“We’ll certainly review what’s occurred over the next weeks and months and no doubt the coroner will also look into a range of recommendations, and we will be guided by the coroner and other expert reports.”

However, asked if Bourke St had been subject to copycat attacks, Commander Galliot said there had been “three major incidents” and “it’s understandable to think that it’s now more than a coincidence that this has occurred”.

Monash University Accident Research Centre Associate Professor Dr David Logan said installing retractable bollards in the middle of Bourke St would be a practical approach but acknowledged implementing such a solution came with its complications.

“My view on the bollards is that from a practical and safety point of view I think they’re probably the only feasible solution because you need some physical way of preventing vehicles from getting into the pedestrian parts of the mall,” he said.

“However, there are significant practical considerations with them because emergency service vehicles need access and trams need to come through. I’m presuming Melbourne City Council vehicles also have to get in regularly, so the issue is more practical than it is a safety issue.” 

RMIT professor of planning Michael Buxton agreed retractable bollards were worth considering to improve safety, saying the “technology does exist” and a “training program would be very important”.

“The Bourke Street Mall is a problem because cars can come into it but then they can speed through the Swanston St intersection, and they can go up to Russell St where this latest incident occurred,” he said. 

“It’s a matter of designing a solution to cater for the area in separating pedestrians from vehicles.

"You might not, for example, have to withdraw them every time a tram goes. There might be trams coming in proximity from different directions for example where you wouldn’t be withdrawing them if the trams only a short distance away, but this would all be done in the training program.”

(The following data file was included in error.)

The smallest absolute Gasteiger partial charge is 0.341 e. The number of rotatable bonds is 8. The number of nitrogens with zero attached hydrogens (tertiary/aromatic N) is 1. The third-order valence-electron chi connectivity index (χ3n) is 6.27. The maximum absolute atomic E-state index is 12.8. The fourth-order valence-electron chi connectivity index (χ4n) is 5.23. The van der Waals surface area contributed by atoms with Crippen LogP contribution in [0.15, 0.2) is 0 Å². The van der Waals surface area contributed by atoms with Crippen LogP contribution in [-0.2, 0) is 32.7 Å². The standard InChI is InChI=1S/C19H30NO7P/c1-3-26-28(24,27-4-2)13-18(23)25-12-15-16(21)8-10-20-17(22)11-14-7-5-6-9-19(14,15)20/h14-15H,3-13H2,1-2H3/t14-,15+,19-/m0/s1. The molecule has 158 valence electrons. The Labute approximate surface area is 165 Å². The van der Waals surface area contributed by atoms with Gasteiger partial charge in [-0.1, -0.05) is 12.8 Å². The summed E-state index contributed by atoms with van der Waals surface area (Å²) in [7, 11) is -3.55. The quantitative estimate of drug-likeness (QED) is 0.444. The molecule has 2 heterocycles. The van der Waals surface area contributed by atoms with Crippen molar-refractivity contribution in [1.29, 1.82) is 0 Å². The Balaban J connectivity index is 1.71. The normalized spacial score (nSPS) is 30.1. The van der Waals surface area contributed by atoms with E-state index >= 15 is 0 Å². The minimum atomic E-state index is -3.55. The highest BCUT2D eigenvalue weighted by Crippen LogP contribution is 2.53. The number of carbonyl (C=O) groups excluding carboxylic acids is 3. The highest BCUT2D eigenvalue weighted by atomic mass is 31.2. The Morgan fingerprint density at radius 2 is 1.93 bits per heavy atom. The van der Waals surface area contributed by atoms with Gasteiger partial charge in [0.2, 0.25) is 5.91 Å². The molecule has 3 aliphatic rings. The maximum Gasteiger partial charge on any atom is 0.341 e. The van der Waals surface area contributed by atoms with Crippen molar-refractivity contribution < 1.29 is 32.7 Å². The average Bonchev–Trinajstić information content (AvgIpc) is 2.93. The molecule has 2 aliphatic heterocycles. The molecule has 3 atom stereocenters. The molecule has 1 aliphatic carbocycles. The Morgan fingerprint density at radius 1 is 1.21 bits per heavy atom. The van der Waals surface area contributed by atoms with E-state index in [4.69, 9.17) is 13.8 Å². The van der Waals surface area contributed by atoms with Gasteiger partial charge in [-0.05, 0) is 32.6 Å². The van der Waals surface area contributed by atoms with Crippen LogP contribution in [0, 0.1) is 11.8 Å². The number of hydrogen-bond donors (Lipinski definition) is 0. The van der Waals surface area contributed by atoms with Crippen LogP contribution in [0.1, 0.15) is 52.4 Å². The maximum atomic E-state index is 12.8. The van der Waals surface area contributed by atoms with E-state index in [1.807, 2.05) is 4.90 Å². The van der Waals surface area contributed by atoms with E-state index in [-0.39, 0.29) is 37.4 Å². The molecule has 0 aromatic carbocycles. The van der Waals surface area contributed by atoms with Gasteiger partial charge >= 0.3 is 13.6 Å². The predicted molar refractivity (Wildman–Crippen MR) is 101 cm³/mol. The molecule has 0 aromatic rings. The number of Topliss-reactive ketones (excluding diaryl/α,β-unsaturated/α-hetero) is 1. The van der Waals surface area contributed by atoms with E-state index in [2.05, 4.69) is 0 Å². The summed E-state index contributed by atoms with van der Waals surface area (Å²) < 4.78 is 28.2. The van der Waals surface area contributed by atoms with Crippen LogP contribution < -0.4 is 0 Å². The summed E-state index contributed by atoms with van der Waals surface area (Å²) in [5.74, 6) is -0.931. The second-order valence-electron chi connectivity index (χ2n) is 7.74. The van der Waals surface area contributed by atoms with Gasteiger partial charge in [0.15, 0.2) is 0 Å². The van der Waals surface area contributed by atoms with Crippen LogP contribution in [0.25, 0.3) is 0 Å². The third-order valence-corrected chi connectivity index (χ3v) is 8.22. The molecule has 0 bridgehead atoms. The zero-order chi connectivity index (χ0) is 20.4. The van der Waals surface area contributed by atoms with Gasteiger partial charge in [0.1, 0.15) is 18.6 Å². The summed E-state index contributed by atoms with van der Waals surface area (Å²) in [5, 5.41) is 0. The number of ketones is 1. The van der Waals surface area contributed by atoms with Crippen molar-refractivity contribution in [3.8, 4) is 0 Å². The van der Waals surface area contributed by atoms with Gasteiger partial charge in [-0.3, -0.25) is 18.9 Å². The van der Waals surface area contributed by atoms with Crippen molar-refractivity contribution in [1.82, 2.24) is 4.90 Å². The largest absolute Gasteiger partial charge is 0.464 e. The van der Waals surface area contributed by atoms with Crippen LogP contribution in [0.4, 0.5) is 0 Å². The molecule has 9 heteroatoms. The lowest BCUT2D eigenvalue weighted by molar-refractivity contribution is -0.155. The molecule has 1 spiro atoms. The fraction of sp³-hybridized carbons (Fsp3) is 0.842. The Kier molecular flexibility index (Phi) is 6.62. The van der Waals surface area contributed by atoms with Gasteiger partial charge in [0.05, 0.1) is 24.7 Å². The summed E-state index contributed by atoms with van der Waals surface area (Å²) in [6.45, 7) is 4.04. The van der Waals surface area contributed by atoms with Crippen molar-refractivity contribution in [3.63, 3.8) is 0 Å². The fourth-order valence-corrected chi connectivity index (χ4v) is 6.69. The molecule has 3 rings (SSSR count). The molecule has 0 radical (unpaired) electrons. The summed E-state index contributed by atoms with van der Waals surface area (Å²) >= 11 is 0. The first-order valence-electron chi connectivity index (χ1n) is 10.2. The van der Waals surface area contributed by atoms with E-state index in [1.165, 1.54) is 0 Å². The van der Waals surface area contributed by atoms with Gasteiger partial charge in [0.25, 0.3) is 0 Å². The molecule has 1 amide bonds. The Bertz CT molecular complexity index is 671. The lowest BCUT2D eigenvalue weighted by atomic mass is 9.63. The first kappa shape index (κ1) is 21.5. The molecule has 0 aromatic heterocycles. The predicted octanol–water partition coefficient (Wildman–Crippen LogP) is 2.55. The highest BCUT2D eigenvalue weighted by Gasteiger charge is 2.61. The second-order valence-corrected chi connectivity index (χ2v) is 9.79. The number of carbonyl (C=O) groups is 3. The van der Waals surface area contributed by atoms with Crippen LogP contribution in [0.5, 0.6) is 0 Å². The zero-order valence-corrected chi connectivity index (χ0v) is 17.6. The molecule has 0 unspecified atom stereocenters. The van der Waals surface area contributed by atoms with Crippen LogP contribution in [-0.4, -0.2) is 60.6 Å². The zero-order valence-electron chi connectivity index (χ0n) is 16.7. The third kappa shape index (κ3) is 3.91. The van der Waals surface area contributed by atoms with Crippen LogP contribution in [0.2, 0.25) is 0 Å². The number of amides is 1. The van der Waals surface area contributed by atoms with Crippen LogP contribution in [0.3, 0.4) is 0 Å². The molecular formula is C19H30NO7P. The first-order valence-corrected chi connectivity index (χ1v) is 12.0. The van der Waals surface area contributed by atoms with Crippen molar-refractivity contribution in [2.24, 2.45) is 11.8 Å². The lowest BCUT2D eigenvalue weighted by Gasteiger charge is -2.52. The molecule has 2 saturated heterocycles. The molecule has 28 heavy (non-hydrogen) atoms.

President of CBD residents’ association EastEnders Stan Capp said while he applauded the services of Victoria Police, he reiterated calls for a safety and security committee, as seen in neighbouring Southbank, to be established for the CBD community.

“The people I speak to register safety in the streets of Melbourne as being a major concern,” he said.

“Our request is to form a safety taskforce with the highest levels of the various stakeholders represented who can oversee this with a view to maximising the benefits to the overall community.”

Professor James Ogloff, a clinical and forensic psychologist at the Swinburne University of Technology, said access to mental health treatment, medication, and support services can help reduce the risk of violence.

“While there may be a correlation between certain mental health conditions and violence in specific cases, it’s essential to avoid stigmatisation and recognise that most individuals with mental illnesses are not violent,” he said.

“Addressing the underlying causes of violence, improving access to mental healthcare, and promoting understanding and empathy can contribute to a more accurate and compassionate perspective on this issue.”


A poem for the people

After the murder of restaurateur Sisto Malaspina in 2018, then Prime Minister Scott Morrison visited Pellegrinis café in Bourke St, to give his condolences.

When Natalina Angok was murdered in Celestial Lane 2019, locals lit candles for her and laid floral tributes on the footpath.

After the drive-through tragedy on the corner of Russell and Bourke streets on Friday, September 8, a CBD worker wrote a poem. He taped it to a tree close to where John Haasz was killed.

“On Saturday morning the city felt like a ghost town. The people were quiet, solemn and the streets were barren. No-one wanted to be here.”

Two other poets followed his lead. •